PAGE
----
My husband and I were hanging out a few days ago with another Catholic couple here where we live in South Asia. They’re from the US and have one wee one with number two on the way. They’re great company indeed.
We got talking about their plans, most likely to move back to the US in a few years when the kids are ready to start school. We got onto the question of the kids schooling – what the options are in their area. All four of us went to public, non-religious primary schools for various reasons.
Where we live, despite Christians being less than 2% of the population, the Catholic primary schools are the best in the country. The reality is that almost none of the students in those Catholic schools are Catholic because by and large Catholics in this country are dirt poor. The schools are filled with mainly Muslim students who can afford it (which isn’t to say there aren’t millions of dirt poor Muslims here too). I’m not sure what the RE classes are like in a Catholic school where 95% of students are Muslim…that’d be interesting.
Anyhow, I digress a bit. All of us went to Catholic high schools and all agreed that we’d want the same for our kids – a good, solid, faithful Catholic community during those potentially turbulent, hormonal, ‘I’m-figuring-out-who-I-am’ years. In the US, this is a lot easier to do where the probability of landing on a faithful and orthodox Catholic high school is much higher than in New Zealand. I had one too many RE classes that started with, “This is what the Church teaches, but…”.
However, we were all a little less certain on the question of primary school. In the case of our friends, the Catholic schools in their home city are prohibitively expensive in all cases (and limited scholarships are only available to those under a certain income threshold). We’re talking more than the cost of a Bachelors degree per year. If they had to make the choice between a Catholic primary school or a Catholic high school, they’d take the latter, and even that will require enormous financial sacrifice. We were all in admiration for those who manage to home school too but they weren’t sure they’d be capable of that. Finally, we weren’t convinced that sending your child to a Catholic primary school would automatically eliminate those typical schoolyard issues – bullying, negative peer pressure, academic challenges. But then, we all went to public schools, so we haven’t got a lot to compare with.
In any case, we all recognised that of course, the family life, the ‘domestic church’ is the most importance place where children learn the faith, and agreed that as parents we’d have the primary responsibility to bring our kids up in the faith with charity, hope and love (see the Catechism 2223).
Keen to make sure we didn’t head too much further without checking in with the Church on this one…regardless of our own childhood experiences…we headed to the Catechism to know what the Church teaches on making decisions for your kids’ education:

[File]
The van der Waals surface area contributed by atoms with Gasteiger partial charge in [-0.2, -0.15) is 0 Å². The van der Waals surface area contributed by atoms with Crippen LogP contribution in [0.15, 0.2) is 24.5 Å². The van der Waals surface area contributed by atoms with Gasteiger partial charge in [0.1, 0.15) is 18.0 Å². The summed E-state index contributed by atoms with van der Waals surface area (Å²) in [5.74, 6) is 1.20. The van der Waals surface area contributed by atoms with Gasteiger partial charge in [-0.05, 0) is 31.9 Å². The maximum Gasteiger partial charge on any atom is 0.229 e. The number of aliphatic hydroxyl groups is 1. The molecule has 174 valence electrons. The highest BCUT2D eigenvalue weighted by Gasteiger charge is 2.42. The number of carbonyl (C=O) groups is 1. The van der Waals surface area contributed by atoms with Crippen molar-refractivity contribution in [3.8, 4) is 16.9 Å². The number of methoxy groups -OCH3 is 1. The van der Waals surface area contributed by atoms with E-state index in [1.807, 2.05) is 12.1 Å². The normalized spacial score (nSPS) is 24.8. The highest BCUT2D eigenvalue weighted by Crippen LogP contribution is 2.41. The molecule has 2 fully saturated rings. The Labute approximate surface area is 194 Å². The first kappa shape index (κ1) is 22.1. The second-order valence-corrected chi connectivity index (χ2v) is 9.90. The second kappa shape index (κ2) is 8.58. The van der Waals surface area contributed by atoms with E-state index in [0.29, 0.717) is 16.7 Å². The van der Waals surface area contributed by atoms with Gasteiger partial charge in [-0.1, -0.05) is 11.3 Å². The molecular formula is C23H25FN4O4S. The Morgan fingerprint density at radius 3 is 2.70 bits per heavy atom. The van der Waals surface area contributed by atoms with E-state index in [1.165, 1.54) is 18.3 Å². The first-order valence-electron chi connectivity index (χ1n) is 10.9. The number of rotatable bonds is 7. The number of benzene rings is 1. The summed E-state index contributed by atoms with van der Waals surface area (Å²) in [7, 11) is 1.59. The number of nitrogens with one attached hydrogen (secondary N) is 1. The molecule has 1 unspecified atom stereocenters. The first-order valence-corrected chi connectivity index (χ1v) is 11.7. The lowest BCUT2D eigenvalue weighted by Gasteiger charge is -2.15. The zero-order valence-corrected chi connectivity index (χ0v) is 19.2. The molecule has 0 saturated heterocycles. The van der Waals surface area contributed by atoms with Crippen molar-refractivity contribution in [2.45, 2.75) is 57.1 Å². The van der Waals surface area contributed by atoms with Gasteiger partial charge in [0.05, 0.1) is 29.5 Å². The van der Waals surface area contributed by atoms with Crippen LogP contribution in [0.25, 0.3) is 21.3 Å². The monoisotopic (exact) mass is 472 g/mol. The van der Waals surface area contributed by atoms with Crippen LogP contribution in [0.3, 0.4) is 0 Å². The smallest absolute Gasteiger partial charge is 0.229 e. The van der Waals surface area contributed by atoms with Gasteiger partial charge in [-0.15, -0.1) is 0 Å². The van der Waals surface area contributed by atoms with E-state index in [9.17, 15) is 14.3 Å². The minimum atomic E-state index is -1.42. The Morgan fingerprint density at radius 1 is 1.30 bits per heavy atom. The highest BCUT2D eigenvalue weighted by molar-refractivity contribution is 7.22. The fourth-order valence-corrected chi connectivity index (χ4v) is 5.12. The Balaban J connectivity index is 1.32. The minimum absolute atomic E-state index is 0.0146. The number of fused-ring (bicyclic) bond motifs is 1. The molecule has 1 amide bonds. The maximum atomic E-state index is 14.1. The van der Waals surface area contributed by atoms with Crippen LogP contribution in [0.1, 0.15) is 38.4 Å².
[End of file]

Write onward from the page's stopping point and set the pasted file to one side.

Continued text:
2229 As those first responsible for the education of their children, parents have the right to choose a school for them which corresponds to their own convictions. This right is fundamental. As far as possible parents have the duty of choosing schools that will best help them in their task as Christian educators. Public authorities have the duty of guaranteeing this parental right and of ensuring the concrete conditions for its exercise.
As is frequently the case in Catholic teaching, the Catechism doesn’t impose concrete, black-and-white requirements upon parents – e.g. “You must send your children to a Catholic school or home school them if there is no Catholic school available.” She lays out the principle and leaves it up to the individual faithful to, with a well-informed conscience and a pure heart, make the decision they believe will best support them in raising their children in the faith. The Church is very wary of imposing obligations or non-negotiables – only those that are absolutely essential to salvation (reception of the Eucharist at least once a year, Sunday Mass, sacrament of reconciliation once a year, baptism, all that which protects the sanctity of life and the conjugal bond etc…). My understanding is that the Church recognizes the diversity of concrete day-to-day life in terms of the options available to Catholics, and to Catholic parents. The more ‘absolute rules’, the less space there is for individual persons to exercise free will and choose, engaging their reason and conscience, to do something out of love for the Lord. Unfortunately, a quick internet search made it clear that some Catholics thought there was no ‘choice’ on the question of public/Catholic/home-schooling (like this one that call it a ‘sin’ to send your kids to a public school). To be frank (since this is Being Frank), is it really wise/necessary/appropriate to speak in such black and white terms when the Catechism clearly states that parents have the fundamental right to choose a schooling option that corresponds to their convictions and that will best aid them in the faith (which may not be the local Catholic school if it’s prohibitively expensive/elitist/unfaithful/a combination of all those three or more)?
What do you guys think? Especially those who went through Catholic primary schools and/or are sending their kids to one now…